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May 1, 2021
Vol. 78
No. 8

Turn & Talk / Shaun R. Harper on Racial Problems in Education Research

    An interview with Shaun R. Harper, president of the American Educational Research Association and executive director of the USC Race and Equity Center.

    Equity
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      Shaun R. Harper, the Clifford and Betty Allen Professor at the University of Southern California Rossier School of Education, is the current president of the American Educational Research Association. He also is executive director of the USC Race and Equity Center. For more than two decades, he has studied racial and gender equity in K–12 schools, colleges, and universities, including pioneering studies on academically successful Black and Latino male students. He has published many books, including, with J. Luke Wood, Advancing Black Male Student Success from Preschool through PhD (Stylus, 2015).

      You've said, "Perhaps more troubling than the problems Black students face [in schools and colleges] is the way these problems are mishandled, [including] the deficit orientation reinforced in media, academic research journals, and practice." How might a deficit view cause problems in doing research?
      Deficit lenses almost always lead researchers only to problems, not to possibilities. If we presume there is no success to be found in particular neighborhoods or schools, we are less likely to go to those places to seek out success. Consequently, we deny ourselves and the users of our research a deep understanding of the policies, practices, and conditions that produce success in the seemingly unlikeliest of places. This happens too often in studies of students of color and schools that disproportionately educate those students. Much about the one-sidedness with which researchers study these students and their schools is racist.
      You've done quite a lot of qualitative research focused on successful Black and Latino male high school students in urban schools. What were three key things you learned through this research?
      First, that these students exist. Second, that they can teach us much about what works and can be scaled and replicated to improve achievement rates among their same-race male peers and other minoritized students. And third, Black and Latino male secondary students are willing to offer insights into their success; but unfortunately, they are rarely invited to do so.
      Did your results reveal anything about what secondary teachers might do to promote Black student success?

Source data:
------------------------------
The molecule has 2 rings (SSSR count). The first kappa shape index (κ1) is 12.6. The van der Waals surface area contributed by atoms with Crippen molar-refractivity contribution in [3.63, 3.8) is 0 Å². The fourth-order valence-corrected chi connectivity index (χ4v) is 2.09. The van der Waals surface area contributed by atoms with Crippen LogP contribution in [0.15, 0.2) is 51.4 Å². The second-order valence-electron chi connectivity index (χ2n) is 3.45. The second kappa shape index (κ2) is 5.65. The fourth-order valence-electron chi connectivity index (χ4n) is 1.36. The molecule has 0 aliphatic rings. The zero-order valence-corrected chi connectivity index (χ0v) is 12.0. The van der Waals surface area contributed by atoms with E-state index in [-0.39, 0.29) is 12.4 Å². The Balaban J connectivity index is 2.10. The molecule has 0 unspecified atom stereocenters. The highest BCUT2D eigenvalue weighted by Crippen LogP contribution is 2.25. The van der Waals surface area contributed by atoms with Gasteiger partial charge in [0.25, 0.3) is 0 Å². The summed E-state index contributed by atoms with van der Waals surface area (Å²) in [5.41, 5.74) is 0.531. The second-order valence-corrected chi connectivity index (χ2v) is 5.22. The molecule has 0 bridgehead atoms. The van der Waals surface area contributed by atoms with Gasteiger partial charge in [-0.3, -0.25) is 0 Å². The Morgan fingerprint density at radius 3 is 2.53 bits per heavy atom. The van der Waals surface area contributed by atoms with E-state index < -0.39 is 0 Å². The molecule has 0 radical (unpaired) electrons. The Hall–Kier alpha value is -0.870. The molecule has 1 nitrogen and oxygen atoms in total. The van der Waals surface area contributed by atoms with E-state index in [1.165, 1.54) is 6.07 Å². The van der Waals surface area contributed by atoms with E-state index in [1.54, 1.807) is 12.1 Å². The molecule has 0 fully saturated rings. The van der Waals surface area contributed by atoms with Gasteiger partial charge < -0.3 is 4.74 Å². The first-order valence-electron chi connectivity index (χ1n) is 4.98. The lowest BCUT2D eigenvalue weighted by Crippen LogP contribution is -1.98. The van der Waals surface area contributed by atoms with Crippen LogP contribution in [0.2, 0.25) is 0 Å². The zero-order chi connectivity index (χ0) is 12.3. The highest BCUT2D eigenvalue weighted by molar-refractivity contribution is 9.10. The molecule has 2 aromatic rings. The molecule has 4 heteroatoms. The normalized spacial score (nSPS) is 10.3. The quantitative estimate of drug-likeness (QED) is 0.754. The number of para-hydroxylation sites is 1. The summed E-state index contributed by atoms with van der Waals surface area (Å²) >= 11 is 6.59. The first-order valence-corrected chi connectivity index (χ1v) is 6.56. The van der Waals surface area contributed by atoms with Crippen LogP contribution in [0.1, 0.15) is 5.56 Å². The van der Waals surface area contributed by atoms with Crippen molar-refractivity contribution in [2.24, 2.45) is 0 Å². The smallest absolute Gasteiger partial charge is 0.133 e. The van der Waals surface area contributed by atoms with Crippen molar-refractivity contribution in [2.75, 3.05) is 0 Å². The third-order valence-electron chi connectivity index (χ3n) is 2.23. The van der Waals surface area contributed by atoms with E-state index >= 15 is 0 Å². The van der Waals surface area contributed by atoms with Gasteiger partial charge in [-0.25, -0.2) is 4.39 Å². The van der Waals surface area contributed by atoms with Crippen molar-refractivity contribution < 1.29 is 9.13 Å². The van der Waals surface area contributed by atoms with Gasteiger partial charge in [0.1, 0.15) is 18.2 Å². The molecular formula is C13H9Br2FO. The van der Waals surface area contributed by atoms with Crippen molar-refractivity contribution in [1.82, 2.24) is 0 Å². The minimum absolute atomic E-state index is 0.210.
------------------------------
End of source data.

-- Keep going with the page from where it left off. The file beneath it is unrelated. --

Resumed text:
My research continues to show that teachers who meaningfully integrate Black history, culture, and interests into their teaching practices are better architects and sustainers of Black student success. So too are those who come to understand and ultimately address their implicit biases about Black students, families, and communities. Furthermore, through the high-quality professional learning experiences we offer here at the USC Race and Equity Center, I am learning that teachers and school leaders who commit themselves to learning things about race that they have never learned anywhere else in their educational or professional upbringings are far better equipped to effectively educate Black students in equitable ways.
      You've advised both top companies and many K–12 educational institutions on how to forge a more positive racial climate. What are some key things you advise schools to look at or do?
      I advise educators to talk about race and learn how to facilitate productive opportunities for their students to do so. I advise leaders to formally assess the racial climate of their schools—either qualitatively via focus groups or through quantitative surveys. I also insist that they do something with the findings their climate assessments reveal—specifically, use the data to make long-term, sustainable change.
      Finally, I urge K–12 educators to learn from racial crises that have occurred elsewhere. Professional development experiences should include deep engagement with case studies of other schools that have recently had racial problems. Why did this likely occur? Could it happen here? What can we learn from this situation, how could it have been better handled, and what can we do now to ensure that nothing like this ever happens here? These are just some questions with which teachers, staff, and school leaders should grapple in these conversations.
      What's one thing K–12 educators should keep in mind when it comes to education research—and vice versa?
      My advice to both entities is the same: Listen to each other and inform each other's work.
      OK, Let's switch it up a little: If you could have dinner with any historical figure, who would it be?
      Harriet Tubman. I would treat our dinner as a therapy session in which I would describe how I sometimes get worn down by the racism I fight every day in my work. Surely, Harriet would have wise counsel and encouraging words for me, given her perseverance and bravery. I would be sure to thank her for the advice, and more important, for all she did to help lead Black people to freedom. I would make sure Harriet knows how much she inspires me to lead Black people to freedom.
      Editors' note: This interview has been edited for space.

      Naomi Thiers is the managing editor of Educational Leadership.

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